Fresh moringa leaves used as the sole forage fed to dairy cows negatively modified the smell and taste of milk and cheese, which could have been due to the presence of glucosinolates in the leaves. Milk from cows fed ensiled moringa leaves did not have off-flavour and aroma, possibly because the ensiling process destroyed most of the glucosinolates, as observed with other forages (Mendieta-Araica et al., 2011a).
Table 1. Utilisation of moringa leaves in dairy cattle
||Creole Reyna (394 kg, after 1 month lactation)
||Moringa leaves supplemented to dairy cows fed with low quality Brachiaria brizantha hay and molasses
||0, +2 or +3kg DM/d
||Hay DMI decreased (8.8 to 7.7 kg/d) when the amount of moringa leaves increased; DM digestibility increased (44 to 57-60%) with 2 or 3 kg moringa supplement; milk yield increased from 3.1 to 5 kg when supplemented. No changes in milk composition.
||Reyes Sanchez et al., 2006
||Zebu x Friesian (347 kg, peak of lactation)
||Moringa leaves compared to cottonseed meal as protein supplement to dairy cows fed with fresh Napier grass
||0 to 1,7 kg DM/d
||Increasing levels of moringa leaves increased forage DM intake (0.545 to 0.552 kg) and milk yield (7.8 to 8.6 kg) but did not change milk composition. The best ratio moringa:cottonseed meal was 40:60.
||Sarwatt et al., 2004
||Brown Swiss (456 kg, 4th week of lactation)
||Fresh or ensiled moringa leaves plus 1 kg molasses compared to Napier grass (60%) plus concentrate (40%)
||DMI of fresh (11.2 kg DM) or ensiled (11.3 kg DM) moringa leaves was higher (silage) or equal (fresh) to Napier grass (11.1 kg DM). Diet DM digestibility with fresh moringa leaves (69%) was similar to that of the Napier diet (64%) but lower than with ensiled (76%) moringa leaves. No milk yield (13.6-13.9 kg/d) and milk composition differences.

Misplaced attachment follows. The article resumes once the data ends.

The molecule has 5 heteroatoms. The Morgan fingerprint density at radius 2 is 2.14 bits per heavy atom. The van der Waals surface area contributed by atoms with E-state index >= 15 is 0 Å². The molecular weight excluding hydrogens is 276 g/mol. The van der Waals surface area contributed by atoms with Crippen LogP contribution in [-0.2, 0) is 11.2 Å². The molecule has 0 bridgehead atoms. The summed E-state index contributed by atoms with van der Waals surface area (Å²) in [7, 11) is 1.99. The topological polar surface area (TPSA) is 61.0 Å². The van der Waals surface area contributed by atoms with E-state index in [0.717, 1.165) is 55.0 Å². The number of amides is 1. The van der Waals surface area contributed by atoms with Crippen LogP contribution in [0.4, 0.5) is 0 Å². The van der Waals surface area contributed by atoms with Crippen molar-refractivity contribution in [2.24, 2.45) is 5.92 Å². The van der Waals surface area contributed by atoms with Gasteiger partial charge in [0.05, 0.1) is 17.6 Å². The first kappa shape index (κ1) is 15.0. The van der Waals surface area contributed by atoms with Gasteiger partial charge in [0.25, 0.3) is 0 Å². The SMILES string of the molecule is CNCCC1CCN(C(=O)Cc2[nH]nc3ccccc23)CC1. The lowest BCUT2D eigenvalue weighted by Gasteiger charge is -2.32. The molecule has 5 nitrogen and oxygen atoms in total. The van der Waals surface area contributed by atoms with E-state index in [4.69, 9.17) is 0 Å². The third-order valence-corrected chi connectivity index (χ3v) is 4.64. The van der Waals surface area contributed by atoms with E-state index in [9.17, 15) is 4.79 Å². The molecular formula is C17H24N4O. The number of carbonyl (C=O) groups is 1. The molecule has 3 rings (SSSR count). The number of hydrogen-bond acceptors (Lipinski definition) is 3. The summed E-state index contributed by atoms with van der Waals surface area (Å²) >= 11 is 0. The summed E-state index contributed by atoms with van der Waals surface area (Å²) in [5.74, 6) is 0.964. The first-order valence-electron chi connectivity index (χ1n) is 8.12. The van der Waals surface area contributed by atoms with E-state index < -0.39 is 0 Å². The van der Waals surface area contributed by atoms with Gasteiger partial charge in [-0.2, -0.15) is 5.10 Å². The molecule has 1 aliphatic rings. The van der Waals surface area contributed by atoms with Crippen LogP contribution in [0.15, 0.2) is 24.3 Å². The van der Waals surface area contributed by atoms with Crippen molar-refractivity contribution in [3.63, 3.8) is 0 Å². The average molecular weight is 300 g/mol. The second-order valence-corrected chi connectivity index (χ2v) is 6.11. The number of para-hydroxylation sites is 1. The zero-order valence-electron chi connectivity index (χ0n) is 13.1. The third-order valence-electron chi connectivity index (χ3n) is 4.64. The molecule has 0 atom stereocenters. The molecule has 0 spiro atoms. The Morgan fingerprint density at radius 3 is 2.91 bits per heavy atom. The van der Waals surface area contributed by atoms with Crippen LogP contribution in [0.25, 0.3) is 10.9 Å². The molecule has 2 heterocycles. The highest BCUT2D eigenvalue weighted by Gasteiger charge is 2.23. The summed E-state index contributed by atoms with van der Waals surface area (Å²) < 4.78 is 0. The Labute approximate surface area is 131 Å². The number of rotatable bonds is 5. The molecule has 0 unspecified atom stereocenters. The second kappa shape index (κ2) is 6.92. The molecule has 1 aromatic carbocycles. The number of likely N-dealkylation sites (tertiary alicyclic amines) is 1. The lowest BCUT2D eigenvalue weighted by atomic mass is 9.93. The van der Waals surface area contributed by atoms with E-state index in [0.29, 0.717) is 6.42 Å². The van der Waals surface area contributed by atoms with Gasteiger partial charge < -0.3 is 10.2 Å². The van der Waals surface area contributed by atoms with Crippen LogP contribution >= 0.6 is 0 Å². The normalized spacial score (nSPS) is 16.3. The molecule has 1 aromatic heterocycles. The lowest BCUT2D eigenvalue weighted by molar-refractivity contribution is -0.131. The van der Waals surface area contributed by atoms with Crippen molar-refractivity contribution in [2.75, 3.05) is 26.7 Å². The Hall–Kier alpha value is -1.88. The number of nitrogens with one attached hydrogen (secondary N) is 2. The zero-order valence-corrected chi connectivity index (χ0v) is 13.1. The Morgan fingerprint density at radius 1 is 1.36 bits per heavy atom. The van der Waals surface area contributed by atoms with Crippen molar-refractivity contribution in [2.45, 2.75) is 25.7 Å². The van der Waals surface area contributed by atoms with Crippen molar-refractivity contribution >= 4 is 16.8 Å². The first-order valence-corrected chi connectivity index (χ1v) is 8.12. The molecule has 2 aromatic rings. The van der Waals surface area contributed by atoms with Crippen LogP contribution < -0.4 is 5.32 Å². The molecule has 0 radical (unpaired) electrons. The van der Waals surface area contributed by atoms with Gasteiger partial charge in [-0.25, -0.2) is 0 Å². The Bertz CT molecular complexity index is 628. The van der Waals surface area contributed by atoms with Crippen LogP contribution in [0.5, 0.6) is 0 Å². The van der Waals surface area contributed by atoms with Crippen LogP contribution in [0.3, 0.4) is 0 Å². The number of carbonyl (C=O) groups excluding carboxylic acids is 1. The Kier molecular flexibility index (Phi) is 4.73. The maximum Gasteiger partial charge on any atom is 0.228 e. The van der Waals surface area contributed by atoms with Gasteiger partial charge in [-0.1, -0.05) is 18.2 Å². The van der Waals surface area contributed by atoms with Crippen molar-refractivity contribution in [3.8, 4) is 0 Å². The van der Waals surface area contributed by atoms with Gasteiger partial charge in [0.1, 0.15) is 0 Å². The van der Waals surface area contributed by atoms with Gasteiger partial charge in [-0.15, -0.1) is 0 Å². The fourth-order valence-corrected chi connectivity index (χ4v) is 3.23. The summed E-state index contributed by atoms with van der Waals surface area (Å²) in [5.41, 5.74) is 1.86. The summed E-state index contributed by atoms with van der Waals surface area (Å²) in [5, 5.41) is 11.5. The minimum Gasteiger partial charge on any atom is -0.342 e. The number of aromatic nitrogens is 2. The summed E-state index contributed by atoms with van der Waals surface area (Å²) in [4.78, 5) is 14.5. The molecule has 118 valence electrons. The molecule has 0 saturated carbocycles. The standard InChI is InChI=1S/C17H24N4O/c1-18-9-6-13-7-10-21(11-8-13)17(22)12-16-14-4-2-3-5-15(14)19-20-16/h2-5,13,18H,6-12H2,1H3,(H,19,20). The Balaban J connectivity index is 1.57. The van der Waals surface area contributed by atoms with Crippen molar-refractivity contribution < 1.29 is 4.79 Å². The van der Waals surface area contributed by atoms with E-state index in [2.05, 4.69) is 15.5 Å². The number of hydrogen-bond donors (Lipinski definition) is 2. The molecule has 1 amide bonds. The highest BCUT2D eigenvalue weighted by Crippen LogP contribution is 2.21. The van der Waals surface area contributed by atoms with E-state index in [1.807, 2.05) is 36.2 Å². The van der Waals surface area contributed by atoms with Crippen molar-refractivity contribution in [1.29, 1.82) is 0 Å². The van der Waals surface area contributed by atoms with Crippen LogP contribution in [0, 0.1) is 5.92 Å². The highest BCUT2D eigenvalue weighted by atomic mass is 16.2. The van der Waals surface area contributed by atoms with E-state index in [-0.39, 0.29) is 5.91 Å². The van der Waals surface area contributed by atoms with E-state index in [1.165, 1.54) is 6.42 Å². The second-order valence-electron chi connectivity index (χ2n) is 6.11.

||Mendieta-Araica et al., 2011a
||Brown Swiss (467 kg, 4th week of lactation)
||Moringa leaf meal replaced soybean meal in a concentrate (20% soybean meal) distributed to dairy cows fed with 60% low quality forage and 40% concentrate
||20% of concentrate
||Replacing soybean meal with moringa leaf meal did not change forage DMI or diet DM digestibility. Milk yield was lower (12.3 kg vs. 13.2 kg) but milk composition was unchanged.
||Mendieta-Araica et al., 2011b
In growing steers, moringa leaves used as the sole concentrate and fed at 0.59% BW resulted in a gain of 380 g/d (Reyes Sanchez et al., 2006). When moringa leaves replaced a commercial concentrate in growing steers (pure N’Dama or N’Dama x Jersey crossbred) fed groundnut hay, they depressed DM intake, but increased the daily weight gain of both breeds: 625 vs. 458 g/d (N’Dama) and 750 vs. 625 g/d (crossbred), respectively (Nouala et al., 2009).
Moringa leaves totally replaced cottonseed cake for growing lambs fed on low-quality hay. Hay intake (355 vs. 324 g DM), DM digestibility (70 vs. 60 %) and daily weight gain (62 vs. 52 g/d) were all increased (Murro et al., 2003).